As for the paper we keep, we have one file box to keep all important papers. I have a constant “to shred” pile too. And the best part is that our city now recycles shredded paper or it can be thrown in the compost.

  6. Linda says

    Paperwork is my biggest challenge, and I have yet to find a solution. My husband isn’t any better, so we have piles of paper all over. I even took an organizing class and hired a professional organizer to help me. I’ve read books on the subject, so I know what to do. I’ve purchased the equipment needed to get organized. But every time I try, I get bogged down with the sentimental and misc. piles. I bank online, and some of our bills are taken right out of our checking account, but other than that, there is no technology involved on my part. I have no idea what some of the hints mentioned above mean! Hopefully this will motivate me. Your before and after photos are inspiring!

  7. KT says

    Funny I was at a womens group last week and in the talk of clutter, paper seemed to be the biggest hurdle.
    We have a medium size filing cabinet, that I store all the paper in, it has hanging files and I find it wonderful to store all those bills, insurance info, past tax files and the kids info (report cards etc.) I suppose I could scan it, and shred it, but I do not see a pressing need at the moment.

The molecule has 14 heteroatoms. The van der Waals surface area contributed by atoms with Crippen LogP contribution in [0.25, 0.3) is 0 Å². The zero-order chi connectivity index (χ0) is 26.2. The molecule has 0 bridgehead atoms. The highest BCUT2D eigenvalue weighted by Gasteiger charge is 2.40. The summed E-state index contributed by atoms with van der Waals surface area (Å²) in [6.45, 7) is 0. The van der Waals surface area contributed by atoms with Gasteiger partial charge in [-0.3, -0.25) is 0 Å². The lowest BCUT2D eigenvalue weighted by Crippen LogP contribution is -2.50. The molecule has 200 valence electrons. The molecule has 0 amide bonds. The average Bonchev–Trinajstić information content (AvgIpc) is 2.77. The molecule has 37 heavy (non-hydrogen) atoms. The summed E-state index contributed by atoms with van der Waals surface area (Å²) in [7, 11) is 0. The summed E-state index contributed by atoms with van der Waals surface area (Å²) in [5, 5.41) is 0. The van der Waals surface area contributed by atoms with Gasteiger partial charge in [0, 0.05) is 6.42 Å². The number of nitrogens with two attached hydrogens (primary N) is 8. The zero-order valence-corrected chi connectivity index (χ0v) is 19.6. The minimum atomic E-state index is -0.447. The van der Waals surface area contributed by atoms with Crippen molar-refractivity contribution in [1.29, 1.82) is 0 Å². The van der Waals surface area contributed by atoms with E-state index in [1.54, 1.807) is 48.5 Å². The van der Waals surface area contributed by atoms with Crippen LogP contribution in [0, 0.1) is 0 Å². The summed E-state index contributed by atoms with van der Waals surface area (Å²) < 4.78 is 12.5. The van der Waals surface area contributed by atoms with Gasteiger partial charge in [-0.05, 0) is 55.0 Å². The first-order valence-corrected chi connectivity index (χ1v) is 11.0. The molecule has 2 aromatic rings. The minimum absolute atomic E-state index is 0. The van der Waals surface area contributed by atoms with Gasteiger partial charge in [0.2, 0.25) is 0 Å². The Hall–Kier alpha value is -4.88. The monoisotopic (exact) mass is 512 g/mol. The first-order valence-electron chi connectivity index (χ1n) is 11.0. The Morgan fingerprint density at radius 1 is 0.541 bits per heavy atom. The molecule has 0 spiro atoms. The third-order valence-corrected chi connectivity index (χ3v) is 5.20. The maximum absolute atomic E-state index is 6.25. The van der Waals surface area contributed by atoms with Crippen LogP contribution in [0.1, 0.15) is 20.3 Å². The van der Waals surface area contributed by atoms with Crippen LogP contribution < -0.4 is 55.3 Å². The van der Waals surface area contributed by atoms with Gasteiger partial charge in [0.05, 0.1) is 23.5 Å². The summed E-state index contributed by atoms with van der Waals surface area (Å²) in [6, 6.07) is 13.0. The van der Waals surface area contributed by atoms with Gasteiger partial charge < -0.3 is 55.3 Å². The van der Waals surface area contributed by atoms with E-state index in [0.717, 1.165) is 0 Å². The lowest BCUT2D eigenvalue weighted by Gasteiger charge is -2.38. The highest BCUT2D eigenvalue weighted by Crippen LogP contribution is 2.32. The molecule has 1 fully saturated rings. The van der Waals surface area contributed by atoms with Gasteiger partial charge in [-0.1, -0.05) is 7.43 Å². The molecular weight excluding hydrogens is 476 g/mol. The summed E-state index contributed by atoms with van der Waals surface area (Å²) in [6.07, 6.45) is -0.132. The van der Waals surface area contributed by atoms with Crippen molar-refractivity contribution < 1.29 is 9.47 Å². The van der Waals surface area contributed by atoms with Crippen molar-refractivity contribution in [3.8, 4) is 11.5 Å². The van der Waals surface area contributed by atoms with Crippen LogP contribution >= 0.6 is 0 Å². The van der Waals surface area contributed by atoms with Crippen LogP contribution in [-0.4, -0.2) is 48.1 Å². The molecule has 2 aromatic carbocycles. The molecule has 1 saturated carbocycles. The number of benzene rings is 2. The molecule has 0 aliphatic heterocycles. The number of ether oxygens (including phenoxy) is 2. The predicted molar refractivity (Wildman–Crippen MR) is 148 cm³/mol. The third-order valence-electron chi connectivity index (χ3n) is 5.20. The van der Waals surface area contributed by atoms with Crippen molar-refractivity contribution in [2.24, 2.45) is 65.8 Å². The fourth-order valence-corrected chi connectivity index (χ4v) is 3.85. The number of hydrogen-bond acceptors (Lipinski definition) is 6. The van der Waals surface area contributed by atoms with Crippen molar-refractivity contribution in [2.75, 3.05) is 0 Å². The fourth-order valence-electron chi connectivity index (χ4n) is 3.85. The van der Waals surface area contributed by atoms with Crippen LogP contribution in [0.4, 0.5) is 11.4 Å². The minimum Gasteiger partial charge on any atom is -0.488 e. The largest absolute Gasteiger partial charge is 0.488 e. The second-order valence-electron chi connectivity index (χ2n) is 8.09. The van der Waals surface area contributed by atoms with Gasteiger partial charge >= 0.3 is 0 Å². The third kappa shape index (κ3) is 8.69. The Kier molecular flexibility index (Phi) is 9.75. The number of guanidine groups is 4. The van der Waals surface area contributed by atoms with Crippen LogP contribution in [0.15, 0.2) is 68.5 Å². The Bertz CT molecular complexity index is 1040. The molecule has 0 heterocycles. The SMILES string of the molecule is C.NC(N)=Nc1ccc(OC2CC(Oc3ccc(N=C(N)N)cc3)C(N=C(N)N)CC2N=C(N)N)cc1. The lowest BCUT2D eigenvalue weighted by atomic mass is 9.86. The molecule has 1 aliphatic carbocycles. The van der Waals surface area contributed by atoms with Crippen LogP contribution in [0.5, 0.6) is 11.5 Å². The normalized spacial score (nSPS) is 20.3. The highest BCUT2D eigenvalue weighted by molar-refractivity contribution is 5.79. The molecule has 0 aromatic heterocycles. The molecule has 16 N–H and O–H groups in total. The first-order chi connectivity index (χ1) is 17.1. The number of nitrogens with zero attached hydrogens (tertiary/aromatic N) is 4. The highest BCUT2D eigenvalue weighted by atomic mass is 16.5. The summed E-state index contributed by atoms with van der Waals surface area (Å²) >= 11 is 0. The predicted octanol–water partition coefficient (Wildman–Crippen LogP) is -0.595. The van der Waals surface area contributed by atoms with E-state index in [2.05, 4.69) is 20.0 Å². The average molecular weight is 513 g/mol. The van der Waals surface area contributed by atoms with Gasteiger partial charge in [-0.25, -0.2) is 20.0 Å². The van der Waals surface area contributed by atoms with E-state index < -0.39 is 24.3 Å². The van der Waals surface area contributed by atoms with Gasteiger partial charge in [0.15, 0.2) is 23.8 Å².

When we moved I had 2 boxes of stuff to shred that I no longer needed. Phone bills to a phone I no longer had, so I will be more ruthless to go through it on an annual basis and discard anything no longer needed.
    Right now this is what works for us as I can pretty much find everything I need when I need it. But you are correct in that whatever system you put in place, there is always work to maintain it. I usually take a night once a month, put on some good music (and usually have a glass or two of wine) and dedicate my night to it. I find it easier to do it when my husband is out so there are no distractions!!

  8. Carla Reed says

    We compost all of our bank statement and other financial papers. Any paper we can’t recycle we compost. I have a mop bucket filled with water in the garage. As the bills come I tear them up (I don’t have a shredder) and throw them in the water bucket. Every month (or as often as YOU need to) I pour out the water and soggy paper into my compost bin. I turn the compost really well after I dump the paper in. You don’t have to soak the paper it just helps it degrade quicker in the compost. Seriously, within a few days the paper is completely decomposed. There’s not a trace of it. It’s really wonderful. It really cuts down on my trash.

  9. Mrs. GV says

    I have a handheld scanner that I absolutely love. It is fairly compact and the batteries last a long time. I have used it to scan many papers that I didn’t think I would need again but just didn’t feel 100% comfortable throwing out. It’s also great to take other places such as family reunions where you might have old family documents/pictures you’d like to copy. I will also be using it to scan in some sentimental clutter–ticket stubs, wedding cards, etc–things that I don’t necessarily want to be able to touch but I would like to be able to see occasionally. Knowing I have an image on my external hard drive just in case I have a sentimental moment keeps me from holding on to the physical object as often. (I don’t have children but would think this would be great for all those papers that little ones bring home from school. Keep your favorite few and scan in others if you can’t bear to part with them?)